Surprisingly, there was no regular bus or other transport from the border to the next major town, Ben Guerdane, so we hired one of the many waiting taxis for the cost of $12 to go the 30km. At first, language problems made us think the driver was charging an exorbitant fee but a bystander who spoke a little French and English made it clear that it was not $120.00 but $12.00 so we gratefully accepted. What surprised us about the driver was that (unlike drivers in Libya) he obeyed all the speed and other signs. In addition, we could now read the road signs as, in contrast to Libya where all road signs were only in Arabic, here they were displayed in both Arabic and our conventional letters. This made life a lot easier; at least you knew where you were heading or what town you had arrived in! With these discoveries we relaxed and began to look around. Some of our immediate first impressions were that, apart from the blanket laden cars that had cleared customs, there were a great number of mopeds (we had seen virtually none in Libya), as well as many horse-and-carts and donkeys. Most of the cars were old and battered but there were also a large number of not so old ones that had been imported from Europe with the telltale F, CH, D, etc., on them. We also discovered why the unlucky driver had tried to import Libyan petrol which would have cost him only $0.15 per L. In Tunisia it was substantially dearer at $0.75 per L. Finally, we naturally looked at the countryside and were impressed with the number of well-tended olive groves we saw.

Our taxi took us to the luage depot in Ben Guerdane, opposite which there was fortunately a little café of sorts where we had a lunch of cheese sandwiches. Our first target destination in Tunisia was Gabes where we had contacted a Hospitality Club Host while we were still in Malta, when the original host failed to respond to our confirmatory emails. With the help of the usual kind stranger we found the luage that was heading for Gabes. Fortunately it was already half full so we had to wait only about 45 minutes before we headed off.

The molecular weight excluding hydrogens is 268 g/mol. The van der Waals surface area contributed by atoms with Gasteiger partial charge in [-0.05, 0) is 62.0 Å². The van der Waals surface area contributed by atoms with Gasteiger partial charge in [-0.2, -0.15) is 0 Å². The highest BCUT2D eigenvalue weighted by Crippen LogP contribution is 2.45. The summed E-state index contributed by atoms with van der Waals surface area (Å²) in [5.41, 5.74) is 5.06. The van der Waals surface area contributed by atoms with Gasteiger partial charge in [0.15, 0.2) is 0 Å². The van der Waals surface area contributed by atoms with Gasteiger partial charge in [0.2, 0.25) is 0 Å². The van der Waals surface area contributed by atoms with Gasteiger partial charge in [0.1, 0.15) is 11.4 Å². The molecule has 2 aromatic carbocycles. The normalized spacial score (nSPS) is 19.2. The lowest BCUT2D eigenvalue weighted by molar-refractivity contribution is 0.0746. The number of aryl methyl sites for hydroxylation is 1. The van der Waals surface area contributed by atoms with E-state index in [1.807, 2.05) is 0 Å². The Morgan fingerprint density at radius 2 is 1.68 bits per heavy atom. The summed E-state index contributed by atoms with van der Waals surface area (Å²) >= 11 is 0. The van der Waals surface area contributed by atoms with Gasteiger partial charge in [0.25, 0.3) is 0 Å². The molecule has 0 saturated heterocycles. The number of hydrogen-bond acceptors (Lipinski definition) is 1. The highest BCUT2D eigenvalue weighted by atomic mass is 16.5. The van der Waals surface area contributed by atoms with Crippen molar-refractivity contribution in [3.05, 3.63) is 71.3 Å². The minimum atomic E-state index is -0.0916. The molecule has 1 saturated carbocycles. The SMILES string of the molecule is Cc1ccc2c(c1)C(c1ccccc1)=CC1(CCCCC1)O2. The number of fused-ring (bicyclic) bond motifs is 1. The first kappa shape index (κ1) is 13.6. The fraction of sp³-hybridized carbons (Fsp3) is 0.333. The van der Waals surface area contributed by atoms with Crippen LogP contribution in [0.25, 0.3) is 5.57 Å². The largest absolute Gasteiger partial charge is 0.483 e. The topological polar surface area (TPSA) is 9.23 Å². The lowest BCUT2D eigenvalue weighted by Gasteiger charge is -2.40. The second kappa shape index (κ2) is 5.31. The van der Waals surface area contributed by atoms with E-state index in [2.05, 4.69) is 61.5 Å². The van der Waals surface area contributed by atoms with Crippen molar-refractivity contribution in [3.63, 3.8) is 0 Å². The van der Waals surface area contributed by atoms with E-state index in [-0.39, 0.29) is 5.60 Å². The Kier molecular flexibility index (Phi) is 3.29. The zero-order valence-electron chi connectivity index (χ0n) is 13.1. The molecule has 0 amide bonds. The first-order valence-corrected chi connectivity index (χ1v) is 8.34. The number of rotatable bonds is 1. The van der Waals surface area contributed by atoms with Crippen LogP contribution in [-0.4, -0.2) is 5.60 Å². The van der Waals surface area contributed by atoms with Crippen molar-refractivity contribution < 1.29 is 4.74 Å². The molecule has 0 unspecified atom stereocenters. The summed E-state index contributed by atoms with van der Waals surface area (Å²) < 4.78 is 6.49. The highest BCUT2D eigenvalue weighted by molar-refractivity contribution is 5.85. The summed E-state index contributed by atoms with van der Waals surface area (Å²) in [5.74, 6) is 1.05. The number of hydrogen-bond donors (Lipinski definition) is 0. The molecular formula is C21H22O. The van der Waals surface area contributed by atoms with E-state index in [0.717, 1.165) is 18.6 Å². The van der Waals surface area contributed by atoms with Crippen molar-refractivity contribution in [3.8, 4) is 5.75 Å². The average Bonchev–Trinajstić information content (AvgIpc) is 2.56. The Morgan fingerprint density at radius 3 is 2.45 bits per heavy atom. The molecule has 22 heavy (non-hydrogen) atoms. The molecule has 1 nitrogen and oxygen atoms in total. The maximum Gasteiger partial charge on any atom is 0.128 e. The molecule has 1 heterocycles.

Our next challenge was to find the home of our host in Gabes. The problem in finding the location of contacts in Africa is that, even if a street has a name, street names are very rarely displayed, and very rarely are there any numbers to residences. Fortunately Othman, our helpful Libyan guide, had written out the name and address of our host in Arabic. As we approached the town, for we had been told our host lived on the outskirts of the town, the luage stopped, got out with us and approached a taxi parked by the side of the road. The driver did not recognise the address we showed him but, as we had our Host’s phone number, he kindly drove us to a nearby shop which had a public phone, rang our host, found out where he lived, arranged for our host to be waiting outside his home and then drove us there. What kindness! Moreover he didn’t want to charge us for the ride, as it was not very far. Of course we gave him a generous tip.